MyTurn: Sending sheep to slaughter

Posted: Sunday, November 05, 2006

There is no doubt that Knowles will carry District Three handily. The Peoples' Committee on Ideological Purity is already measuring the drapes for when they're restored to their former glory in state government. District Four will be close since the Mendenhall Valley is almost in Alaska.

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But no one here, especially a newspaper editor who has access to facts, should deceive themselves about the Capitol. Everything but the star is for all intents and purposes gone; it left when Tony Knowles' commissioner of administration, Mark Boyer, bought the Hunt Building, aptly renamed the Atwood Building. And not one voice was raised against that purchase. This in a town that raised hell with the Hickel purchase of the Spam Can since it was built non-union. That's right; almost the only decent office space added in Juneau in more than 20 years was bought over local opposition by one of those rascally Republicans.

For those of you who don't visit the arctic wasteland populated by barbarian Republicans west of Yakutat, the state has built a very, very nice capitol complex in Anchorage, centered on the Attwood. Anchorage offices are not cubbies in old Butler Buildings and plywood palaces nor are they in a State Office Building that until the Murkowski administration looked like something out of the old Soviet Union and remains third rate office space beside the Attwood.

Clerks in the Attwood have better offices than most below commissioner in Juneau, and most commissioners have offices in Anchorage as well. Anchorage lacks only a suitable legislative hall, and as soon as it finishes its new civic center, it will generously give the Egan Center to the state, ergo a legislative hall.

Juneau set itself up for this with the abysmally stupid capitol design competition. That resulted in an immediate invitation from the Railbelt for a town of 30,000 not especially well-off souls to pony up a $100 million building and give it to the state. Juneau can't do that, but Anchorage is about to; nobody will remember or much care that the state largely paid for the Egan back in the 1980s.

I'm a Palin supporter, but I'm realistic enough to know that she can afford to be coy and say she'll leave it to the people. Knowles and the Empire's position is disingenuous fear-mongering based on the assumption that the Juneau electorate will follow like sheep as they have in the past. The governor simply does not have the authority to stop the Legislature from meeting where ever it wants. A governor could provoke God's own constitutional crisis by vetoing the entire legislative budget, but in the face of that "nuclear option," my money is on an override, end of story. And line-iteming travel or moving money would only hurt the Southeast Alaska and rural legislators. We'd be placed in the position of passing the hat to raise the money to send our legislators to the session.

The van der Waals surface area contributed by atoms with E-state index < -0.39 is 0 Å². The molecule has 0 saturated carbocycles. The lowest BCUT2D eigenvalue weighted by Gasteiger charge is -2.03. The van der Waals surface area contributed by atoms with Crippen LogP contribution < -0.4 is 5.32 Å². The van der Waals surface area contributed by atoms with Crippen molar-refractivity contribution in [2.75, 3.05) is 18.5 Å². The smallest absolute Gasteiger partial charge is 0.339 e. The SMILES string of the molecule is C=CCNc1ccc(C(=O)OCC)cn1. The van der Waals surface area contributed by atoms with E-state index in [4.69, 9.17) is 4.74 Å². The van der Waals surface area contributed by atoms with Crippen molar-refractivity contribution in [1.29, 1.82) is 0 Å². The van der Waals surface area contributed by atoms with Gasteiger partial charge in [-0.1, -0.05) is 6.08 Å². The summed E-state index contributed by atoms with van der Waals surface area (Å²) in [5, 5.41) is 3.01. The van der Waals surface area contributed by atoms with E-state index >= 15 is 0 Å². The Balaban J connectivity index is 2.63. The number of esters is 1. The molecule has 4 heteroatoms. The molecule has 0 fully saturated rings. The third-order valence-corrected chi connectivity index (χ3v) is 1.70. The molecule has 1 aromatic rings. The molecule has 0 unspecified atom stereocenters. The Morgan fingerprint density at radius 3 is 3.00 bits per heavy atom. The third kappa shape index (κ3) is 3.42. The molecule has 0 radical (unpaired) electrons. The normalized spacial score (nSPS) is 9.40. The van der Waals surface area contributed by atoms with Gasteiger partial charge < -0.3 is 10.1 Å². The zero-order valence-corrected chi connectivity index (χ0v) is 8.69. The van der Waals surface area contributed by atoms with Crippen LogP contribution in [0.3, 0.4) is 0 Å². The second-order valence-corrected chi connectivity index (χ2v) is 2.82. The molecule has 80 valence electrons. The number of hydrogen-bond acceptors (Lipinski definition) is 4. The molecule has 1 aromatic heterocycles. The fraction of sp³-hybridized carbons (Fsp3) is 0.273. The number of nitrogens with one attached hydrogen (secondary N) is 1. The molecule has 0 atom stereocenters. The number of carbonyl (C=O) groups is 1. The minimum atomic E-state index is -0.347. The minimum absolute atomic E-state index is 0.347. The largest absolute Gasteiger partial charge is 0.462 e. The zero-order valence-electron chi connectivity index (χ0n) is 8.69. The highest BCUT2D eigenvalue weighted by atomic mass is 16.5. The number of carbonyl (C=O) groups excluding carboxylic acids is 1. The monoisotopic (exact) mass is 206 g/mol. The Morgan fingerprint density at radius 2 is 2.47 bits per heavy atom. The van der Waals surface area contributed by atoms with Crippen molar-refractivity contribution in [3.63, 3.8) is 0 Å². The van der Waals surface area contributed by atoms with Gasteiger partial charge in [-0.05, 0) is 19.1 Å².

The Legislature would save money by meeting in Anchorage, since it would only have to pay travel and per diem to Legislators from outside the Anchorage area; most of the staff already lives in the Anchorage area now. If you haven't noticed, the Capitol is a pretty desolate place when the Legislature isn't in session.

Juneau was preserved as the Capitol by the good will of the Alaskan people. That good will has been squandered by political stances that are dissonant from most of the rest of the state and by the unrelenting hostility towards the Legislative majority demonstrated by the chattering classes in this town. We've made our bed, and Tony Knowles and his supporters provided the linen. There may be some opportunity to restore some of that good will, but I don't see Juneau's political leopards changing their spots.

Juneau won't die, and the move will be slow, though after the 2012 reapportionment, there won't be enough representation in Southeast to do much about the pace. And for future reference, here's how you stock T-shirts: Small to large, light to dark, top to bottom, left to right. It'll be a good skill.

• Art Chance is a Juneau resident. He was the director of labor relations for the state of Alaska until his retirement.

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